ESP8266 Security

I will soon write a bit about what the ESP8266 is, how to use it and what I have developed on that platform. In the meantime you might want to check my standalone ESP8266 smart meter project.

In a nutshell the ESP8266 is a WiFi module which can act as AP or Station and can be flashed with own Firmware. You have a few GPIOs, an ADC, some nice onboard features and enough power and space to run it as a webserver.
The whole breakout is around 3€.. So it is a perfect device for Internet of Things (IoT) applications.

However, while I realized a project on that chip and read a lot about ongoing projects on the web there came something on my mind I want to talk about. Its ESP8266 Security.

Imagine the following scenario:
Someone posts a IoT FW (compiled binaries) with some fancy stuff, maybe a small webserver running on it to toggle GPIOs or whatever. It sends the SSID, PW and MAC (plus maybe the “title” of the IoT, something like “garage door opener”) to the attacker. The attacker is now having the WAN IP which he can use in a first approach to get the approximate location. After filtering interesting victims the attacker can use google localization (or others) to get the exact Position of the victim using the SSID and the MAC.
The attacker can now attack the network and control the device or do even lot more nasty things as he has access to the WiFi.

By having the on chip programming capability the attacker can load updated or other Firmware on the device. He can hide that in the AT+CUPDATE command so the user would even help with that.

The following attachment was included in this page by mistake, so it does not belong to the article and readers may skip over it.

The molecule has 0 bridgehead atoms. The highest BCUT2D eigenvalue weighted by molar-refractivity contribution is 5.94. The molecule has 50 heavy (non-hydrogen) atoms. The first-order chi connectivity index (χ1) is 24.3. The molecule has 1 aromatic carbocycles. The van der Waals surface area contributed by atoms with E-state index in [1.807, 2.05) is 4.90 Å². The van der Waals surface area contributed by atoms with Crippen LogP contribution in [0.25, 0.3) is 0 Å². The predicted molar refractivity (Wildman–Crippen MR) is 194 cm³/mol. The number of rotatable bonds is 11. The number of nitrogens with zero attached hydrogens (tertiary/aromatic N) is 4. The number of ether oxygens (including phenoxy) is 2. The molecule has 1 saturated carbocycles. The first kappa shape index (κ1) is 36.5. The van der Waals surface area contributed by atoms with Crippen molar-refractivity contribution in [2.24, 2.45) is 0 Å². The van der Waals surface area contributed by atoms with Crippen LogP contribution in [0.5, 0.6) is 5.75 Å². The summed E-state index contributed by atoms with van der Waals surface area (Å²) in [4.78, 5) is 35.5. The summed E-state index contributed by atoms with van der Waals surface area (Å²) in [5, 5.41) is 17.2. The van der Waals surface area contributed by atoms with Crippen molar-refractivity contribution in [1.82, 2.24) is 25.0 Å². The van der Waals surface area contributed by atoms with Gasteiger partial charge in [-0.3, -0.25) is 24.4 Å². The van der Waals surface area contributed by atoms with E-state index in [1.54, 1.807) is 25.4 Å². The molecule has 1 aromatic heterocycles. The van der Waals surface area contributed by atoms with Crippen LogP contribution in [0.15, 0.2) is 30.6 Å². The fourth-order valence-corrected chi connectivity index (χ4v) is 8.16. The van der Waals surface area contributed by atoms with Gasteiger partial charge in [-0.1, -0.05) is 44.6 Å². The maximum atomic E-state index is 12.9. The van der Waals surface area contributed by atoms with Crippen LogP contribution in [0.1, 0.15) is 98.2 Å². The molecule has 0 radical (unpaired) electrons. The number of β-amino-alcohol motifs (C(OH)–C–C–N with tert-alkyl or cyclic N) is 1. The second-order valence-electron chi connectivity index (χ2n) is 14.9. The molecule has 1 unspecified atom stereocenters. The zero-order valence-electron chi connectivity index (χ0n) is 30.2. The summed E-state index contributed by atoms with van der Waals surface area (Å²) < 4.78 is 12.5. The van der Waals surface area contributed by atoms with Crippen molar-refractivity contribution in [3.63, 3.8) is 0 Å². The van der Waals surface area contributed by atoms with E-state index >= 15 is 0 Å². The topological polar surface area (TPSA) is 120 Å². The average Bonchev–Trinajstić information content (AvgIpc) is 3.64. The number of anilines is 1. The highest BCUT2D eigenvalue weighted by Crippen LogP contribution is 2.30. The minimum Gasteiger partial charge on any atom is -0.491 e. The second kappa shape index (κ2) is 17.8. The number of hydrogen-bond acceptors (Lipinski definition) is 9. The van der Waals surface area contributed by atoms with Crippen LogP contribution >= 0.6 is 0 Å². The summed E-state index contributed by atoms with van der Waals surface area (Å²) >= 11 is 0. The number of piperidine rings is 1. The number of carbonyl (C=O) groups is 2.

My advice is therefore to be aware of precompiled firmware-binaries you find on the web. I personally would never use a IoT device for security applications like a dooropener etc. but if you want to, make sure you have gone through the sources and compile the firmware on your own. Instructions on how to do that are available online and I maybe will add a instruction on how to do that on my own.

I don't want to say people will do that for sure but I want to make you aware that this kind of attack is possible and you should think twice before you flash some spooky binary you found somewhere on the web.

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About Thomas Barth

Thomas Barth, born 1986, is a german teaching fellow and Ph.D. student. He studied electrical engineering in Darmstadt, Frankfurt and Helsinki and worked 7 years in industry automation before he switched to embedded systems and microelectronics. To read more about him, click here.